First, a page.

The best kept secret of wine: Cork

Cork is the best kept secret of wine and considered one of the protagonists in wine. His role is so important that he is considered the guardian of the flavor we enjoy in each cup.

It is obtained from the outer bark of the Cork oak tree (Quercus suber). The process consists of extracting the bark of the cork oak cut with an ax and joining the vertical cracks of the cork.

Each year a new peridermis grows, formed by rings that grow from the inside out of the tree. It protects you against extreme weather conditions or fires and has a great capacity for regeneration every time it is removed from the tree.

The first take out of the tree is called “born cork”, it is when the tree is between 30 and 60 years old and is only used for the elaboration of decorative elements and thermoacoustic insulations.

After the age of nine and fourteen, the second uncorking is produced, from which a material called “secondary cork” is obtained, which has a less stiff regular structure but is not yet valid for the production of stoppers.

When the tree is between 40 and 50 years old, it is possible to obtain the third one called “amadia or breeding cork”, that is when the cork already has the appropriate properties for the production of quality plugs. The cork oak will provide cork every 9 and 14 years. Its exploitation will last an average of 150 years, which is equivalent to about 14-15 bags of cork.

The cork has been inseparable companion of the wine by two attractive own of the material: porosity and impermeability.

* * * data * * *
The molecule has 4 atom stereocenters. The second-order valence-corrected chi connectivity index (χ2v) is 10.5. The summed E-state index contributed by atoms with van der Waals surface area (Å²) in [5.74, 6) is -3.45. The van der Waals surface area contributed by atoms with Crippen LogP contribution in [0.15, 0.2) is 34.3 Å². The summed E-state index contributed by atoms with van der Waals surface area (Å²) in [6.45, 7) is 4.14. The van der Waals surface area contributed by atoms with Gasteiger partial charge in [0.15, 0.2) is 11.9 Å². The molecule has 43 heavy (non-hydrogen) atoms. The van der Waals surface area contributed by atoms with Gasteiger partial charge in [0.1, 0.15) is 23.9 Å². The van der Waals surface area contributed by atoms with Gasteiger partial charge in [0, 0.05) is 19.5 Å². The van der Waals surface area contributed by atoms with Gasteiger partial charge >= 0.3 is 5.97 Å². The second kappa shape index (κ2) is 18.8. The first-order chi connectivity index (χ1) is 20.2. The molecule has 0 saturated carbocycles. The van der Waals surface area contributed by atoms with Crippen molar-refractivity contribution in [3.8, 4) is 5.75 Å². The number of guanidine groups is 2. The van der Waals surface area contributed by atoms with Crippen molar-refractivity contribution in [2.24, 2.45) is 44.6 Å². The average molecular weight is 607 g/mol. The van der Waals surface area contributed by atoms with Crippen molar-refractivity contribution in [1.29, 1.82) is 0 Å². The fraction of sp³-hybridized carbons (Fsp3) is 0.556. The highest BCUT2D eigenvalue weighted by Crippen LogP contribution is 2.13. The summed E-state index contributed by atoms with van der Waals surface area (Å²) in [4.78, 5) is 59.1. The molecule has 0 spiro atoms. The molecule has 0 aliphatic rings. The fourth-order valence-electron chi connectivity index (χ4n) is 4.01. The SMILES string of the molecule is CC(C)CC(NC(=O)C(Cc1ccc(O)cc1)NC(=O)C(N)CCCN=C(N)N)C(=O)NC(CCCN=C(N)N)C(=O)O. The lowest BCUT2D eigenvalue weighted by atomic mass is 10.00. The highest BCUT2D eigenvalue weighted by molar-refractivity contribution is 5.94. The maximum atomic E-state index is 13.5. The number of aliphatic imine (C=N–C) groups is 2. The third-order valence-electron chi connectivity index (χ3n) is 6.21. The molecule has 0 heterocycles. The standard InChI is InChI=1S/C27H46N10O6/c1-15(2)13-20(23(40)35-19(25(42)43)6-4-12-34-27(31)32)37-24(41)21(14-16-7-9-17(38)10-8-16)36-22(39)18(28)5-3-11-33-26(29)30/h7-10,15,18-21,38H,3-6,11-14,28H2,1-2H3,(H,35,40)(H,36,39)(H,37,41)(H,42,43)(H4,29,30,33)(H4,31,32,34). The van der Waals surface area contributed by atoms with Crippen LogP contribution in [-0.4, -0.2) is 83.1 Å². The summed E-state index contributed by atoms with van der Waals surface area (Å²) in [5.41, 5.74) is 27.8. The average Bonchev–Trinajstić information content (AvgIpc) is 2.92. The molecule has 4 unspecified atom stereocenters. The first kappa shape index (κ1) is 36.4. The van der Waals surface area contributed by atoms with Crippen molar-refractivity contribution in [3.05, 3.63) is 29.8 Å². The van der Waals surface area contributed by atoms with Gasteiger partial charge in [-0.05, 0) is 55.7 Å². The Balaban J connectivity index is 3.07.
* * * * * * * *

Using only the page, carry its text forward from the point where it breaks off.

Given its elasticity it fulfills a double function:

  • Wine microoxygenation. Preserves and prevents oxygen from entering the bottle or that bacteria and mold end up in our glass.
  • Protects the inside of the bottle from excess or defect of outside environmental humidity. Its excess or defect is one of the signs that a cork will give us of a bad conservation: while its lack will dry the cork, the excess will cause the appearance of fungi on its surface.

The cork allows a milligram of oxygen to enter the bottle in a period of one year. Although it seems minimal, it is a factor to consider, because the bottles mostly rest more than two or three years in the cellar before being released for consumption.

This amount of oxygen is enough to help integrate sulfites, a compound that many producers add to wine to protect it from oxidation.

Now that you know the importance of cork in the conservation of wine it is important that you store your bottles in the best way.

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